MTS should be run as a public service and help area students succeed


There are few things than worse chasing down MTS buses to see the message board read “Out of Public Service.”
In reality our hard-hearted MTS has been out of public service for years. There is no real “service” in the Metropolitan Transportation Services.
Although mass transit works smoothly in scores of cities around the world, people in San Diego County that rely on buses, trains and trolleys have to put up with onerous obstacles, including limited operation, irregular schedules, inadequate coverage and lack of restrooms. Southwestern College students in particular are treated as second-class riders.
MTS needs to do a lot of to improve. SWC administrators need to get moving, too.
SWC lacks a fast service to move students from campus to campus. MTS buses provide just three express runs a day from the H Street or Palomar Street transit centers to the main campus. Overloaded Route 709 buses do not stop to pick up passengers along H Street, causing students to arrive late for classes.
MTS trolleys and buses often run and operate at reduced frequency in the afternoons, evenings and weekends (forget travelling on Sundays). Services run in a unsynchronized manner causing passengers to miss their connections between other buses, trains and trolleys. Riders get off vehicles to see the other transport just departing. Long waits ensue.
MTS’sTrolley Renewal Project, a $660 million dollar trolley station renovation, began by elevating the sidewalks by a few inches, but did not improve the service. Schedules are the same and no brick-and-mortar restrooms were built.
The MTS website says the funding is exclusively for renovations to stations on the Orange and Blue lines. Renovating trolley stations seems like an unnecessary project when it does not improve service.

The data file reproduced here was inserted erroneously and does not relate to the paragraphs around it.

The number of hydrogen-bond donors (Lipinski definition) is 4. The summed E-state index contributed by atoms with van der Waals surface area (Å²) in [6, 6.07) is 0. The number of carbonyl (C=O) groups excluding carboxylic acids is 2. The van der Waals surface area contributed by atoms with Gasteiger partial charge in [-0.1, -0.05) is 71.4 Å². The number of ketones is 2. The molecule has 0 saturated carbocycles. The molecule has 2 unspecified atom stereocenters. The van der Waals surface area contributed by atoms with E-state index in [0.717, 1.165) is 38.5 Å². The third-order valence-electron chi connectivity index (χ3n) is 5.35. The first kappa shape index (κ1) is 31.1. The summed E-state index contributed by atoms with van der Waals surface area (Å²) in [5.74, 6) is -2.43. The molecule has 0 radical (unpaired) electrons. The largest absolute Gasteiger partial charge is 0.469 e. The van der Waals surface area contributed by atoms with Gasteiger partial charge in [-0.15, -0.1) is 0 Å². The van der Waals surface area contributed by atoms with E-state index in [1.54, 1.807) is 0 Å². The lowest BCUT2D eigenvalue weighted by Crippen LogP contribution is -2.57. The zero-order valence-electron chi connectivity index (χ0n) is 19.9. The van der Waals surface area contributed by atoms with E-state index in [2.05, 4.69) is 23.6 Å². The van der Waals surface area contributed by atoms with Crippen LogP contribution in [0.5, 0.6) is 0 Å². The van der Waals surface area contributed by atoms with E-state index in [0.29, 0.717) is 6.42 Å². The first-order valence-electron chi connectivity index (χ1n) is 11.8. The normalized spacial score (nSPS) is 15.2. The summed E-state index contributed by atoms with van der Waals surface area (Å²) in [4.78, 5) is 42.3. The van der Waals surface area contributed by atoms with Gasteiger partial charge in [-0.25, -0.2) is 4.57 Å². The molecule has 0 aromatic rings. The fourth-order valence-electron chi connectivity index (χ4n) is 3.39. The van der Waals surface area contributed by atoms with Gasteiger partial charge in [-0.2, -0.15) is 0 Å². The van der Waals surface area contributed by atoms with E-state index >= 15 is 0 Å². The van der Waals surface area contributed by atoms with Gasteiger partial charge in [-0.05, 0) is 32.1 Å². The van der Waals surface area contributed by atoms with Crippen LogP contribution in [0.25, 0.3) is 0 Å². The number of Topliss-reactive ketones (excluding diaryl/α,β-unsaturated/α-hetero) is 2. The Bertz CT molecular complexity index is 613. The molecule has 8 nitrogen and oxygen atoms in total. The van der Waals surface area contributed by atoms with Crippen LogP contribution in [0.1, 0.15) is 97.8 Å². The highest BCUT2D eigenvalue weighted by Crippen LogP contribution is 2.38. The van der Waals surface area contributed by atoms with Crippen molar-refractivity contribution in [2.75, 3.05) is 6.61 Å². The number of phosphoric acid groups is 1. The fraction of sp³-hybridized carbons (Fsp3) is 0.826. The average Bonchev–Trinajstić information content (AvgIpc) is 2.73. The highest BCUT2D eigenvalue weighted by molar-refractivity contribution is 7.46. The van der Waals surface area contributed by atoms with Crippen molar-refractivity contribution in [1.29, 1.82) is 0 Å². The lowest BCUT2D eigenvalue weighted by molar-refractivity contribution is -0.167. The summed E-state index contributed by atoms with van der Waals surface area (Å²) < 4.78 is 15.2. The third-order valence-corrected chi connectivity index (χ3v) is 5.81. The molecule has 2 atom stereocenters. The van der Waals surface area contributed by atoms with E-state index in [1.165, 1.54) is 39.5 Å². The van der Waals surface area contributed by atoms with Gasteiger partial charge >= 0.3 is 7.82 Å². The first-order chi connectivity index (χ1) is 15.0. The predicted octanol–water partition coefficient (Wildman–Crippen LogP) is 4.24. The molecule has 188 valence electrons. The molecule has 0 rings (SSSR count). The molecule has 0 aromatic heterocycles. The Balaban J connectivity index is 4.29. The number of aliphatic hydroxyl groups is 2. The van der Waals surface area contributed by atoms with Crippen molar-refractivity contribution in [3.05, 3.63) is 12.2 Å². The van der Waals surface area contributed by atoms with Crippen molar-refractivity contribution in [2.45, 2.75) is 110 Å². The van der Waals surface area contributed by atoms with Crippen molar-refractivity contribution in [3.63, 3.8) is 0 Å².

Those who plan in advance must plan loosely, building in generous time for delays. Operators recommend passengers do not plan around their published schedules. Keeping a reliable schedule is crucial for passengers who work and go to school, yet SDMTS makes it nearly impossible.
SDMTS says buses and trolleys “run every 15 minutes.” In reality a passenger needs add up to 30 minutes per transfer when planning a bus-and-trolley trip.
Service for people with special needs is equally even worse. Because ACCESS mirrors the bus schedules, it will not offer services to those who need it if there is no bus service. When a transportation authority decides to deprive the community from public transportation, this means the passengers need to use an expensive taxi to get to a hospital, school or shopping.
Public transportation is an essential service and should be available to all passengers all the time. It is a public service, not a business, and does not to be profitable. Transit agencies are funded by grants from all level of government to assure they provide services in a nation. They are also good for business and industry.
SDMTS should be running between SWC’s Otay, San Ysidro, and National City and Chula Vista campuses. Buses should drive on the main campus and stop at the back door near the library so students can get early to the library to prepare for classes. A futuristic trolley should be running looping around the Southwestern Community College District.
District administrators do not to appear interested in the students who need public transportation. Instead of encouraging good public transportation, SWC has built acres of empty parking spaces. SWC does not have a dedicated employee to supervise transportation.
San Diego County needs a modern transportation system designed with a priority to serve the community.MTS needs to rewrite its mission statement to prioritize passenger’s needs. Until then, all MTS buses should have big signs that read “OUT OF PUBLIC SERVICE.”


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